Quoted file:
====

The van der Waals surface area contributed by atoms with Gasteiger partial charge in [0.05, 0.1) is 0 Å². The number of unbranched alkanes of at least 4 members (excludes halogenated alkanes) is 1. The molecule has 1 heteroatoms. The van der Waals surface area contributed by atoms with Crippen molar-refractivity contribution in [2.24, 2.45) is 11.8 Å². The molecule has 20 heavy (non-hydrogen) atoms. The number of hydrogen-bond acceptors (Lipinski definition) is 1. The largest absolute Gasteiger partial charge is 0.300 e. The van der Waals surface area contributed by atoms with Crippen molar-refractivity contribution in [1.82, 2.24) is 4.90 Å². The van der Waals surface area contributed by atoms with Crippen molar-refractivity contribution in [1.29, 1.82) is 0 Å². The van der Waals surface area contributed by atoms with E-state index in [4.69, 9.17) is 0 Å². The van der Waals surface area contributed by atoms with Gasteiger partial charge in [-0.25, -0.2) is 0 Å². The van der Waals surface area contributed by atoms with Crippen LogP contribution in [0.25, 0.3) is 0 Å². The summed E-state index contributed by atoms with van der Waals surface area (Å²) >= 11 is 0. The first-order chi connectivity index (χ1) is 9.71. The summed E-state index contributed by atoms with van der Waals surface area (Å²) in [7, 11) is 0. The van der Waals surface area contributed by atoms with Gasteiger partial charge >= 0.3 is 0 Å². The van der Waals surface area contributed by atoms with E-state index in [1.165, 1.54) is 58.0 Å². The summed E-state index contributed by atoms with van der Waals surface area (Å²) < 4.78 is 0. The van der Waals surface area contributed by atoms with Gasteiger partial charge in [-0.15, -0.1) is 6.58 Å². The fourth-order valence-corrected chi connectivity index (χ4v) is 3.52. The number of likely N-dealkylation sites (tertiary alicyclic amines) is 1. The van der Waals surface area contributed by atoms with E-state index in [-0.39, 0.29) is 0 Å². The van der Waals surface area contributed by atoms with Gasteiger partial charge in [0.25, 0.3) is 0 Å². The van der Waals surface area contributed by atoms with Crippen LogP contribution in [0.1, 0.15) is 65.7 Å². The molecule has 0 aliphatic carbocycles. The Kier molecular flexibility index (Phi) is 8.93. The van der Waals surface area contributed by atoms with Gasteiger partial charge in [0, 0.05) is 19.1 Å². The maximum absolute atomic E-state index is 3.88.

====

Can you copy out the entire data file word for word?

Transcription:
The van der Waals surface area contributed by atoms with Gasteiger partial charge in [0.05, 0.1) is 0 Å². The number of unbranched alkanes of at least 4 members (excludes halogenated alkanes) is 1. The molecule has 1 heteroatoms. The van der Waals surface area contributed by atoms with Crippen molar-refractivity contribution in [2.24, 2.45) is 11.8 Å². The molecule has 20 heavy (non-hydrogen) atoms. The number of hydrogen-bond acceptors (Lipinski definition) is 1. The largest absolute Gasteiger partial charge is 0.300 e. The van der Waals surface area contributed by atoms with Crippen molar-refractivity contribution in [1.82, 2.24) is 4.90 Å². The van der Waals surface area contributed by atoms with Crippen molar-refractivity contribution in [1.29, 1.82) is 0 Å². The van der Waals surface area contributed by atoms with E-state index in [4.69, 9.17) is 0 Å². The van der Waals surface area contributed by atoms with Gasteiger partial charge in [-0.25, -0.2) is 0 Å². The van der Waals surface area contributed by atoms with Crippen LogP contribution in [0.25, 0.3) is 0 Å². The summed E-state index contributed by atoms with van der Waals surface area (Å²) >= 11 is 0. The first-order chi connectivity index (χ1) is 9.71. The summed E-state index contributed by atoms with van der Waals surface area (Å²) in [7, 11) is 0. The van der Waals surface area contributed by atoms with Gasteiger partial charge >= 0.3 is 0 Å². The van der Waals surface area contributed by atoms with E-state index in [1.165, 1.54) is 58.0 Å². The summed E-state index contributed by atoms with van der Waals surface area (Å²) < 4.78 is 0. The van der Waals surface area contributed by atoms with Gasteiger partial charge in [-0.15, -0.1) is 6.58 Å². The fourth-order valence-corrected chi connectivity index (χ4v) is 3.52. The number of likely N-dealkylation sites (tertiary alicyclic amines) is 1. The van der Waals surface area contributed by atoms with E-state index in [-0.39, 0.29) is 0 Å². The van der Waals surface area contributed by atoms with Gasteiger partial charge in [0.25, 0.3) is 0 Å². The van der Waals surface area contributed by atoms with Crippen LogP contribution in [0.1, 0.15) is 65.7 Å². The molecule has 0 aliphatic carbocycles. The Kier molecular flexibility index (Phi) is 8.93. The van der Waals surface area contributed by atoms with Gasteiger partial charge in [0, 0.05) is 19.1 Å². The maximum absolute atomic E-state index is 3.88.